A Fundamental Problem
Once a farmer went to tell the Buddha about his problems. He told the Buddha about his
troubles farming—how either droughts or monsoons made his work difficult. He told the
Buddha about his wife—how even though he loved her, there were certain things about
her that he wanted to change. Likewise with his children—yes, he loved them, but they
weren’t turning out quite the way he wanted. When he was finished, he asked how the
Buddha could help him with his troubles.
The Buddha said, “I’m sorry, but I can’t help you.”
“What do you mean?” railed the farmer. “You’re supposed to be a great teacher!”
The Buddha replied, “It’s like this. We all have problems—it’s a fact of life. Sure, a few
problems may go away now and then, but soon enough others will arise. So we’ll always
have eighty-three problems.”
The farmer responded indignantly, “Then what’s the good of all your teaching?”
The Buddha replied, “My teaching can’t help with the eighty-three problems, but perhaps
it can help with the eighty-fourth problem.”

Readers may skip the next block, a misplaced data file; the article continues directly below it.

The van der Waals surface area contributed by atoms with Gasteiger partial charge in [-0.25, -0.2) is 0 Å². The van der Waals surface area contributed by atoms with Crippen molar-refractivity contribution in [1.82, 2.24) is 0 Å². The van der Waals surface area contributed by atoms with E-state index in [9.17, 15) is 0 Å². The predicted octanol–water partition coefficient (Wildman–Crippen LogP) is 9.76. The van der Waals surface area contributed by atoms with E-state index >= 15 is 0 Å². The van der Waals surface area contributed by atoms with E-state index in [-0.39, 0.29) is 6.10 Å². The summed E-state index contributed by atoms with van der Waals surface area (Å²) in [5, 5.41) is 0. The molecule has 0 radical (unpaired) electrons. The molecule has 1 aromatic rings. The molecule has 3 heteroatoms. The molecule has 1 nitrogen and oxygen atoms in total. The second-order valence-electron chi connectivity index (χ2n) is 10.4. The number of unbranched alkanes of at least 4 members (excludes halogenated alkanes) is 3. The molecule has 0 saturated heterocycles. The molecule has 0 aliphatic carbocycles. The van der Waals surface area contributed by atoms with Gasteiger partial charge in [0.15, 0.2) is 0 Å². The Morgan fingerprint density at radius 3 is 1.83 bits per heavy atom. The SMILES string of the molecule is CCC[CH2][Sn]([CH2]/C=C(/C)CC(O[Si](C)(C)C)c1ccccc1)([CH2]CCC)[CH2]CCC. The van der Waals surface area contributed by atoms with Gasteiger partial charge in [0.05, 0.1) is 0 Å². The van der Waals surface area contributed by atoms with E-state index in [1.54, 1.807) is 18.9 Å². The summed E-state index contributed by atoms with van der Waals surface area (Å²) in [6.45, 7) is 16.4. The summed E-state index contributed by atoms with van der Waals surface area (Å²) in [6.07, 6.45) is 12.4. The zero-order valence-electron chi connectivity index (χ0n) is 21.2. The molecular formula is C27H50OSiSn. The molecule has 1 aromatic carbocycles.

“What’s that?” asked the farmer.
“The eighty-fourth problem is that we don’t want to have any problems.”
Although we may not know it, we all have the deep-seated hope that our problems will
disappear. And beneath this hope lies an even deeper one: that life should be free of pain.
Although hopes and beliefs such as these are often what brings us to a path of self-
questioning and self-realization, a life free of difficulties is not what that path is about.
The path of self-realization is ultimately about becoming inwardly free. As we travel the
path, it’s possible that our relationship to our problems will always have difficulties. We
will always have “eighty-three problems.”
Expecting our problems to go away is truly our fundamental problem.